The awards are handed out annually to the works of horror, dark fantasy and psychological suspense that best exemplify the legacy of horror author Shirley Jackson. Due to Covid-19, this year’s ceremony was a virtual one rather than its normal venue at ReaderCon in Massachusetts, USA. I was delighted just to be listed in novella category alongside an amazing list of writers and genuinely suprised to win.
Congratulations to everyone on the list.
Here are this year’s winners (listed in bold) and nominees:
The nominees for the 2019 Shirley Jackson Awards have been announced. I am absolutely thrilled to be included in the novella category for “Ormeshadow”. I haven’t a cat in hell’s chance, but it’s really something to be in there alongside some amazing authors. My congratulations to all.
The Book of X, Sarah Rose Etter (Two Dollar Radio)
Curious Toys, Elizabeth Hand (Little, Brown and Co)
Goodnight Stranger, Miciah Bay Gault (Park Row Books)
Ninth House, Leigh Bardugo (Gollancz)
Nothing to See Here, Kevin Wilson (Ecco)
Tinfoil Butterfly, Rachel Eve Moulton (MCD x FSG Originals)
Into Bones Like Oil, Kaaron Warren (Meerkat Press)
“Late Returns,” Joe Hill (Full Throttle)
“The Monster of Elenhaven,” Jennifer Giesbrecht (Tor.com)
“Ormeshadow,” Priya Sharma (Tor.com)
This is How You Lose the Time War, Amal El-Mohtar & Max Gladstone (Gallery/Saga Press)
Black Bequeathments, Simon Strantzas (Dim Shores)
The Couvade, Joanna Koch (Demain Publishing)
“Deeper, Darker Things,” Steve Dillon (Deeper, Darker Things and Other Oddities)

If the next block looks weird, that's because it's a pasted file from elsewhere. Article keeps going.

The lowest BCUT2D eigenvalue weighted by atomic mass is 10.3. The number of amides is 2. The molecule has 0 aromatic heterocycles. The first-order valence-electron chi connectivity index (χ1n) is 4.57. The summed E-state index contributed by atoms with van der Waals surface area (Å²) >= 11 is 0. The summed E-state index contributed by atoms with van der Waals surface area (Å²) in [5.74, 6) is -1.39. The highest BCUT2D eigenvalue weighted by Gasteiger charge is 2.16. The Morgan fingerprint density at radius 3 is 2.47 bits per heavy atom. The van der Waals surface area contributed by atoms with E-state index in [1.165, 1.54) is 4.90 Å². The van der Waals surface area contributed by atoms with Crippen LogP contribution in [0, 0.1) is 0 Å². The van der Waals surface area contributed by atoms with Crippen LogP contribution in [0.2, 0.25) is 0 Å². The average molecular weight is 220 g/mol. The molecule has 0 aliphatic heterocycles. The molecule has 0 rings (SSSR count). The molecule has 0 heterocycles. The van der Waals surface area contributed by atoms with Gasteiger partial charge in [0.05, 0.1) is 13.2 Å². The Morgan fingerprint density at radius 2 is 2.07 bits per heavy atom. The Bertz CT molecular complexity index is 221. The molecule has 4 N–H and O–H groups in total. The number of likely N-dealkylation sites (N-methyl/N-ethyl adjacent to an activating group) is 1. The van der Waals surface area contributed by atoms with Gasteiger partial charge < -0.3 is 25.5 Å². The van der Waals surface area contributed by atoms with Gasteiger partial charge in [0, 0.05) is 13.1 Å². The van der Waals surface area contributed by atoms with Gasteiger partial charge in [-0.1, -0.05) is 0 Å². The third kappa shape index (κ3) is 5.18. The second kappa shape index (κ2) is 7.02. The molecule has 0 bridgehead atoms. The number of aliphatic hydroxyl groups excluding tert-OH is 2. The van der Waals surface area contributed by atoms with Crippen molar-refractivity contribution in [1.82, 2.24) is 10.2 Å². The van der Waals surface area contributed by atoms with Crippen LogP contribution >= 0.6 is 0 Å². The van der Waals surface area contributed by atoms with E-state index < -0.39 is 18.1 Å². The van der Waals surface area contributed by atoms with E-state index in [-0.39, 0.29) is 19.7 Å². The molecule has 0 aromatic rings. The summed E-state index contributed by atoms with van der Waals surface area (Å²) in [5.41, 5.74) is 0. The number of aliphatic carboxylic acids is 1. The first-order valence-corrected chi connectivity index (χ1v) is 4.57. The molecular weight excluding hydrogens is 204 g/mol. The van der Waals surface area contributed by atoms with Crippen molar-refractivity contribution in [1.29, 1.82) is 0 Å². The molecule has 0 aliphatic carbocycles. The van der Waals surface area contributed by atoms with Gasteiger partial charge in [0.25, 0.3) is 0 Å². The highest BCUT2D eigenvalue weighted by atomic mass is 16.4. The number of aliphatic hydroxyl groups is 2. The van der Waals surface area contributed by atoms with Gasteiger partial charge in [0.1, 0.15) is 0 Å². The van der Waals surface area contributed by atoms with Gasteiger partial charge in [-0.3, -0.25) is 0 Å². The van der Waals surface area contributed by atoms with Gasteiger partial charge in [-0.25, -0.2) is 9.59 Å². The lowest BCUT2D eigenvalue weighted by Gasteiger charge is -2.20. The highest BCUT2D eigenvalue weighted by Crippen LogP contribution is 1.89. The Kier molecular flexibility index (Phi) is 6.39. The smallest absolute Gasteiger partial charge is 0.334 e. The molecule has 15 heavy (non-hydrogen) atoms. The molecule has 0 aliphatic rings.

Luminous Body, Brooke Warra (Dim Shores)
Pwdre Ser, Kurt Fawver (Dim Shores)
“Taproot,” M. R. Carey (Ten-Word Tragedies)
“How to Become a Witch-Queen,” Theodora Goss (Hex Life: Wicked New Tales of Witchery)
“Kali_Na,” Indrapramit Das (The Mythic Dream)
“The Truth About Josh Enloe,” Nick Straatmann (Parhelion)
“The Well,” Mariana Enríquez, translated by Megan McDowell (issue 55.1 of The Southern Review)
“Whistle, My Lad, and I Will Come,” Gina Ochsner (The Pink Issue of Fairy Tale Review)
Collision: Stories, J. S. Breukelaar (Meerkat Press, LLC)
Every Human Love: Stories, Joanna Pearson (Acre Books)
Homesick, Nino Cipri (Dzanc Books)
Mouthful of Birds, Samanta Schweblin (Riverhead Books)
Song for the Unraveling of the World, Brian Evenson (Coffee House Press)
Wounds, Nathan Ballingrud (Saga Press)
Echoes: The Saga Anthology of Ghost Stories, edited by Ellen Datlow (Saga Press)
The Mythic Dream, edited by Rivers Solomon (Saga Press)
The Twisted Book of Shadows, edited by Christopher Golden & James A. Moore (Twisted Publishing)
The Unquiet Dreamer: A Tribute to Harlan Ellison, edited by Preston Grassmann (PS Publishing)
Wonderland: An Anthology of Works Inspired by Alice’s Adventures in Wonderland, edited by Marie O’Regan and Paul Kane (Titan Books)
Fantasy & Science Fiction, founded in 1949, is the award-winning imonthly SF magazine which is the original publisher of SF classics like Stephen King’s Dark Tower, Daniel Keyes’s Flowers for Algernon, and Walter M. Miller’s A Canticle for Leibowitz. I am blown away that the lastest issue (March/April 2020) contains a review of my novella, Ormshadow, by Elizabeth Hand. Yes, ELIZABETH HAND.